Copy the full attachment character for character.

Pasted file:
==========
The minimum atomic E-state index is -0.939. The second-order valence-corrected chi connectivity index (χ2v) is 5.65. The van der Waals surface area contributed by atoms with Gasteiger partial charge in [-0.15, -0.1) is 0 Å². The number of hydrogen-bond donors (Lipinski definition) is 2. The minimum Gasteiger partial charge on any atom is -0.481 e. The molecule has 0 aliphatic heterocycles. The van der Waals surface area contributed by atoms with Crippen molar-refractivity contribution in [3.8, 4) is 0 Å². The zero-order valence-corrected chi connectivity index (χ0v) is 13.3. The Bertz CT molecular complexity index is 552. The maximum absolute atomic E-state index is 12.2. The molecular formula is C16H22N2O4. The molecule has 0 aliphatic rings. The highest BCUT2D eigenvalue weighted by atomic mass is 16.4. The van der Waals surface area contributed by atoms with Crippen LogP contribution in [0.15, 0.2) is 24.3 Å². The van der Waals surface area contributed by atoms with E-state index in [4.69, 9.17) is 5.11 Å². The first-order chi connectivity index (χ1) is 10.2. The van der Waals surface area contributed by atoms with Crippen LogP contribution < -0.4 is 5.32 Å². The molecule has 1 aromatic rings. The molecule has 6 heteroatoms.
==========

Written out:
The minimum atomic E-state index is -0.939. The second-order valence-corrected chi connectivity index (χ2v) is 5.65. The van der Waals surface area contributed by atoms with Gasteiger partial charge in [-0.15, -0.1) is 0 Å². The number of hydrogen-bond donors (Lipinski definition) is 2. The minimum Gasteiger partial charge on any atom is -0.481 e. The molecule has 0 aliphatic heterocycles. The van der Waals surface area contributed by atoms with Crippen molar-refractivity contribution in [3.8, 4) is 0 Å². The zero-order valence-corrected chi connectivity index (χ0v) is 13.3. The Bertz CT molecular complexity index is 552. The maximum absolute atomic E-state index is 12.2. The molecular formula is C16H22N2O4. The molecule has 0 aliphatic rings. The highest BCUT2D eigenvalue weighted by atomic mass is 16.4. The van der Waals surface area contributed by atoms with Crippen LogP contribution in [0.15, 0.2) is 24.3 Å². The van der Waals surface area contributed by atoms with E-state index in [4.69, 9.17) is 5.11 Å². The first-order chi connectivity index (χ1) is 10.2. The van der Waals surface area contributed by atoms with Crippen LogP contribution < -0.4 is 5.32 Å². The molecule has 1 aromatic rings. The molecule has 6 heteroatoms.